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Re: Soft-Field Landing and the Flight Test Guide

#37 Post by JasonE » Fri Aug 25, 2017 7:13 am

Cherokee requires a touch of power to hold the nose wheel off. Once the mains touch, the nose goes into "auto land" mode and drops.
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Re: Soft-Field Landing and the Flight Test Guide

#38 Post by pelmet » Fri Aug 25, 2017 7:48 am

I have had the same problem with the PA-28. The nosewheel just cannot be held off after touchdown the way it can be done on a Cessna. I am not sure for the reason why. And this is not a t-tail aircraft so there must be another reason.
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Re: Soft-Field Landing and the Flight Test Guide

#39 Post by PilotDAR » Fri Aug 25, 2017 6:50 pm

so there must be another reason.
Consider the following: Excepting the Cessna 177 Cardinal series, all of the others have a combination of stabilizer and elevator, compared to the PA-28 series, which like the Cardinals, have stabilators. When you pull all the way back on the elevator of a Cessna, not only do you get the effect of the deflection of the elevator, but the H tail as a whole is made more effective at lifting (down) because its camber is also increased - it became a thicker airfoil = more lift. Whereas, the more simple stabilator has no camber change, simply angle of attack/incidence (depending upon how you see that). It's ability to create lift (down) based upon deflection is limited - AoA yes, camber no. I have in past times experimented with a Cherokee 180, and got it stuck in ground effect. I did this on a very large stretch of ice on Lake Simcoe, so landing back was low risk. After a scare right seat in an Arrow, I formulated this concern. Indeed, I was just able to stall the stabilator, producing so much drag, that the plane could barely power its way out to accelerate after takeoff. But lowering the nose to relieve this drag put you back on the surface - okay if there's a good surface under you, but if you've struggled off the end of the runway in this difficult situation - trouble. In the afore mentioned Arrow, it was my daring to retract the gear that made the difference, and we struggled away.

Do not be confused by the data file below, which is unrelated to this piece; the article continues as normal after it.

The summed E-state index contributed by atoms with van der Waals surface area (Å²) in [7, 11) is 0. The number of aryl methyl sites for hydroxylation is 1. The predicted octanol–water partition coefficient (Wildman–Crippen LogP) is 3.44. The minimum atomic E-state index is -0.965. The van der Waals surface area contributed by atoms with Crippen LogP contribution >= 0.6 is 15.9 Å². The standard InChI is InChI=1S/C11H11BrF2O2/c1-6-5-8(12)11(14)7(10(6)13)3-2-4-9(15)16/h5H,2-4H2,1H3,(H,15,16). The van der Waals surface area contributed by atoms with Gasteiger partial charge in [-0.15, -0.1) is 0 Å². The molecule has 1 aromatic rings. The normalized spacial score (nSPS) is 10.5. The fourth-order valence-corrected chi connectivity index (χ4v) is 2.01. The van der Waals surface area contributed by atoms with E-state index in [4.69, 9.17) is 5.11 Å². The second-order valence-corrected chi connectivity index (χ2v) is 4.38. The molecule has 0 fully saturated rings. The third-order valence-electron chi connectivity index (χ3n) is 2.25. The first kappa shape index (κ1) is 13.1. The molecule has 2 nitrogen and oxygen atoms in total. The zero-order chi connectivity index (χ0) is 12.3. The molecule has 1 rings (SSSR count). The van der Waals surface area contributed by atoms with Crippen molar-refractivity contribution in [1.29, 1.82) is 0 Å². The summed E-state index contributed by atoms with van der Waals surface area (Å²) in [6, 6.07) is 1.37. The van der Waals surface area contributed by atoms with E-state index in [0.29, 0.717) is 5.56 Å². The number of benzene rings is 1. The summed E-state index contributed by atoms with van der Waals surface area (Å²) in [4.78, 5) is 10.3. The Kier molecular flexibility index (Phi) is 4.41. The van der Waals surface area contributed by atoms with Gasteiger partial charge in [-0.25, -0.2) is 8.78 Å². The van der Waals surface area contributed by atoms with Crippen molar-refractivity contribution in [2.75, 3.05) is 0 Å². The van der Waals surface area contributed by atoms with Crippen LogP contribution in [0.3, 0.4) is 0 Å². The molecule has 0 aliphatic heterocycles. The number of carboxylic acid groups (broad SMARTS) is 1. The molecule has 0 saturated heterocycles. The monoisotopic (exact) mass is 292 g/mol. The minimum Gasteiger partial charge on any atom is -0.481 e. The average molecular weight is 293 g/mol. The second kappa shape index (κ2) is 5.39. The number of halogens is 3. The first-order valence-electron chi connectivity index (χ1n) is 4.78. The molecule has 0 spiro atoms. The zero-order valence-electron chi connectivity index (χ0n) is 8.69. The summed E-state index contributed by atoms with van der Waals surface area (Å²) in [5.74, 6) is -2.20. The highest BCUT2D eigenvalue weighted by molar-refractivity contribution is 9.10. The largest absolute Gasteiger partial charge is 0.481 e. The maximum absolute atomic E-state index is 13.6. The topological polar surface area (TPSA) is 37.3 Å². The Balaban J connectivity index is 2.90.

The very early Cardinals did not have the slot in the stabilator, which is now common to all, and I understand were "challenged". I believe that they were retrofitted by Cessna after some problems. The slot delays the stall of the fully deflected stabilator, so, I presume, provides the required pitch control. Any Cardinal I've flown has been fine.

So, yes, PA-28 series will be less good at carrying the nosewheel light, but it's still worth the attempt!
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Re: Soft-Field Landing and the Flight Test Guide

#40 Post by photofly » Fri Aug 25, 2017 7:10 pm

That's a very interesting distinction, but I don't believe your analysis makes sense.
it became a thicker airfoil = more lift.
First of all a thicker airfoil doesn't generate any more lift than a thin one. Airfoil thickness doesn't appear anywhere in the lift equation. But in any case, the thickness isn't changed by moving the elevator anyway. (Which is so obvious it leads me to believe you just picked the wrong word to describe what you mean, so - never mind, let's move on.)

Deflecting the elevator does change the camber of the stabilizer-elevator assembly, but lift doesn't depend at all on camber per se. A Pitts wing is symmetric and has no camber at all, but still generates plenty of lift.

However deflecting the elevator also changes the AoA by moving the trailing edge, and it is that which changes the lift.

The extra curvature also changes the critical angle of attack - a stabilizer-elevator surface with a more deflected elevator can be flown at a higher AoA without stalling than one with a less deflected elevator. Which is just as well, as the act of deflection per we increases the AoA.
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Re: Soft-Field Landing and the Flight Test Guide

#41 Post by JasonE » Sat Aug 26, 2017 3:25 pm

I've personally experienced the stalling of the stabilator on PA-28. It was early in my flight training, and didn't quite understand back then what happened! I did end up back on the runway.....with a successful take off a bit further down. I've since played with full deflection to get a better feel for what was going on.